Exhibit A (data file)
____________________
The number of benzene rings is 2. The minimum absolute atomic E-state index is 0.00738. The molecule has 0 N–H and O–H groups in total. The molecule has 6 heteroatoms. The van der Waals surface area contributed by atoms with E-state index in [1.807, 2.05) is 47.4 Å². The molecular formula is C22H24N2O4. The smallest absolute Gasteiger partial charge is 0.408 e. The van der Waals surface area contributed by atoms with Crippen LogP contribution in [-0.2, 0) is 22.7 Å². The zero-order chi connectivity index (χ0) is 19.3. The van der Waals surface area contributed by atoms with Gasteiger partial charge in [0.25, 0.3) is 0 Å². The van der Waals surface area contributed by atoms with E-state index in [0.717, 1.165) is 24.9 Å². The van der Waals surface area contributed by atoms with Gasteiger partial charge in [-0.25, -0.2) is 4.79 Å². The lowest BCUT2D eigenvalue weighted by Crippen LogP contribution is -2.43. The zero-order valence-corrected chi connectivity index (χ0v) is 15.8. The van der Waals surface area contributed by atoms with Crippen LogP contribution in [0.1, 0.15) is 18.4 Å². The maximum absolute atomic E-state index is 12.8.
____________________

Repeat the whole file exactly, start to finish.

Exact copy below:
The number of benzene rings is 2. The minimum absolute atomic E-state index is 0.00738. The molecule has 0 N–H and O–H groups in total. The molecule has 6 heteroatoms. The van der Waals surface area contributed by atoms with E-state index in [1.807, 2.05) is 47.4 Å². The molecular formula is C22H24N2O4. The smallest absolute Gasteiger partial charge is 0.408 e. The van der Waals surface area contributed by atoms with Crippen LogP contribution in [-0.2, 0) is 22.7 Å². The zero-order chi connectivity index (χ0) is 19.3. The van der Waals surface area contributed by atoms with Gasteiger partial charge in [0.25, 0.3) is 0 Å². The van der Waals surface area contributed by atoms with E-state index in [0.717, 1.165) is 24.9 Å². The van der Waals surface area contributed by atoms with Gasteiger partial charge in [-0.25, -0.2) is 4.79 Å². The lowest BCUT2D eigenvalue weighted by Crippen LogP contribution is -2.43. The zero-order valence-corrected chi connectivity index (χ0v) is 15.8. The van der Waals surface area contributed by atoms with Crippen LogP contribution in [0.1, 0.15) is 18.4 Å². The maximum absolute atomic E-state index is 12.8.